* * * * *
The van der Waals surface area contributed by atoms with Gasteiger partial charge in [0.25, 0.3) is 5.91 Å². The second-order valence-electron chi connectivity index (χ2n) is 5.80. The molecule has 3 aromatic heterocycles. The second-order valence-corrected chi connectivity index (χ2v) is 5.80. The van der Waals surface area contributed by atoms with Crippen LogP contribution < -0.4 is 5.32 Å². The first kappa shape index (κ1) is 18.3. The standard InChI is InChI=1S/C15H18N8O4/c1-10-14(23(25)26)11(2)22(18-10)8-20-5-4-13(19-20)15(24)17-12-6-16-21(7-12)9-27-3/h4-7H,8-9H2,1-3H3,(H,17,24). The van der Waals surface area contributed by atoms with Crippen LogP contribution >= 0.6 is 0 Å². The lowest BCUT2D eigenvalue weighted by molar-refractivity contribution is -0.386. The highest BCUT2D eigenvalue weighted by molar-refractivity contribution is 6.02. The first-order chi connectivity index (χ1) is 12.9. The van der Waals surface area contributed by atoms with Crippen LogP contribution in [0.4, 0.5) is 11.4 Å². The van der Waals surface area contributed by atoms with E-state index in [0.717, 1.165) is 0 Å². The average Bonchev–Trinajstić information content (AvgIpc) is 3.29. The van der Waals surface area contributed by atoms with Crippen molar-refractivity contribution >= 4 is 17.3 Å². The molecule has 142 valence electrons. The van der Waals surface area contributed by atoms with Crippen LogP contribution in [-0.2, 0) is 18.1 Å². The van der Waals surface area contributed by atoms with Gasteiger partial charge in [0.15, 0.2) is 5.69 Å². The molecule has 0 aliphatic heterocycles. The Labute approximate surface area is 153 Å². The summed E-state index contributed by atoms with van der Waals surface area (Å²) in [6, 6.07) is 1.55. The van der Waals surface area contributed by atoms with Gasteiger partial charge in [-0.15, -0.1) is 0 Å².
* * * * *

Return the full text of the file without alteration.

The van der Waals surface area contributed by atoms with Gasteiger partial charge in [0.25, 0.3) is 5.91 Å². The second-order valence-electron chi connectivity index (χ2n) is 5.80. The molecule has 3 aromatic heterocycles. The second-order valence-corrected chi connectivity index (χ2v) is 5.80. The van der Waals surface area contributed by atoms with Crippen LogP contribution < -0.4 is 5.32 Å². The first kappa shape index (κ1) is 18.3. The standard InChI is InChI=1S/C15H18N8O4/c1-10-14(23(25)26)11(2)22(18-10)8-20-5-4-13(19-20)15(24)17-12-6-16-21(7-12)9-27-3/h4-7H,8-9H2,1-3H3,(H,17,24). The van der Waals surface area contributed by atoms with Crippen LogP contribution >= 0.6 is 0 Å². The lowest BCUT2D eigenvalue weighted by molar-refractivity contribution is -0.386. The highest BCUT2D eigenvalue weighted by molar-refractivity contribution is 6.02. The first-order chi connectivity index (χ1) is 12.9. The van der Waals surface area contributed by atoms with Crippen LogP contribution in [0.4, 0.5) is 11.4 Å². The van der Waals surface area contributed by atoms with E-state index in [0.717, 1.165) is 0 Å². The average Bonchev–Trinajstić information content (AvgIpc) is 3.29. The van der Waals surface area contributed by atoms with Crippen molar-refractivity contribution >= 4 is 17.3 Å². The molecule has 142 valence electrons. The van der Waals surface area contributed by atoms with Crippen LogP contribution in [-0.2, 0) is 18.1 Å². The van der Waals surface area contributed by atoms with Gasteiger partial charge in [0.15, 0.2) is 5.69 Å². The molecule has 0 aliphatic heterocycles. The Labute approximate surface area is 153 Å². The summed E-state index contributed by atoms with van der Waals surface area (Å²) in [6, 6.07) is 1.55. The van der Waals surface area contributed by atoms with Gasteiger partial charge in [-0.15, -0.1) is 0 Å².